Genres 'View Master' bumper

Genre Viewmaster bumper from Patrick Dias on Vimeo.



The bumper shows the different genres of film; made for www.TorontoFilmFestivals.com—a website that works as a portal for the film festivals in the Greater Toronto Area.

It was settled from the beginning that the content would be all illustrated since there would be no production funding. Although the idea originated as an excuse for us to dress up in astronaut and mafia costumes.
So using ol' fashion illustration, I started sketched up thumbs of what I wanted to depict from the genres—trying to bring out the most distinct characteristics from each.
As you look through these images, you will no doubt notice references from movies such as Indiana Jones, Cowboy and Aliens, LotR, cheesy romance flicks, and some over the top action.

Rough Sketches
/ (1 of 1)


The original proposition for the animation was the idea of using the RGB scheme lights to show each scene—what people can sense from tv, etc. But because the motion of the circles moved more like an old school view master—the one we had as kids—we went with that idea and developed it further.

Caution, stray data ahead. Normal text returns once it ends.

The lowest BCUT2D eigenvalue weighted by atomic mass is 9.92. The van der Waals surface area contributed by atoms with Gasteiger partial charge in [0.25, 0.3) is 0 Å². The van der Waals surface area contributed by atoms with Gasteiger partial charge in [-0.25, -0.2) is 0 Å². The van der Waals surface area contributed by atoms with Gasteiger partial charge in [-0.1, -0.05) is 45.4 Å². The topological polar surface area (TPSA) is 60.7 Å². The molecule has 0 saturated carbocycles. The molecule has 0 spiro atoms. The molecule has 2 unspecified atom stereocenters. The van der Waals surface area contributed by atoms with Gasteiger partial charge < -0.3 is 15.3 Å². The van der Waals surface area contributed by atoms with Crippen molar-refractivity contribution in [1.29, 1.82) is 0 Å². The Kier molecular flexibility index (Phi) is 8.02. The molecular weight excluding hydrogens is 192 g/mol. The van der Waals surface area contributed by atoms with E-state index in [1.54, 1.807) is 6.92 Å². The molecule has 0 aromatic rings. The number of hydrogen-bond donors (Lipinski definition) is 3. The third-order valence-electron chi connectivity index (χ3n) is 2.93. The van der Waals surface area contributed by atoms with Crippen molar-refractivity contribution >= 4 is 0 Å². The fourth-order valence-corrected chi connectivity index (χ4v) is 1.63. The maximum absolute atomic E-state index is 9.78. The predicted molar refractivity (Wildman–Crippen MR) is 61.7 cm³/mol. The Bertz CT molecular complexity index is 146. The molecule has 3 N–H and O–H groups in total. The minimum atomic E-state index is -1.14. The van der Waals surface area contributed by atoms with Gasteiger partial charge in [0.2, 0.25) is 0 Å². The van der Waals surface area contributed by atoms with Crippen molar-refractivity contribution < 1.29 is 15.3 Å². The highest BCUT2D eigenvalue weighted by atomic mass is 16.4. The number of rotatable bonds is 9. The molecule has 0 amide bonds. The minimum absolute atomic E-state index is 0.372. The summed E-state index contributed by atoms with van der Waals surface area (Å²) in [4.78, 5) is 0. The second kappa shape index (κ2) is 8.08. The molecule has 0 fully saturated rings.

Initial Storyboard Idea
/ (1 of 1)


I used a more simplified and abstract form to create the final illustrations because it made it look cleaner, recognizable and were easier to pose. This made the actors in the illustrations seem more like symbols for their designated genre. And finally pairing them with textures, I was able to put some depth and feel.
In the final video, I used other textures to imitate the viewer looking through an old scratched up view master.

Final Illustrations
/ (1 of 1)


I played around with idea of using different typefaces that represented each genre but in the end it broke the uniform between the clips. In the end a great sans serif typeface called 'Accidental Presidency' was used—free from DaFont.
At the same time, I was exploring how I wanted the sound to sync with the movements.

Typeface Test



For the final rendition the background was switched to black which helped the textures and animations pop on the screen. It was then paired with the black sans typeface, making the animation more uniformed, and easier for the eye to follow the pastel illustrations.

Working with Akbar Ahmad—responsible for the 'Last Dolphin' score—we were able to create a great sound that complimented and fit the video so well. The animation would have have been incomplete without his help and expertise.

Screen Caps from Final
/ (1 of 1)


Visual Time Sheet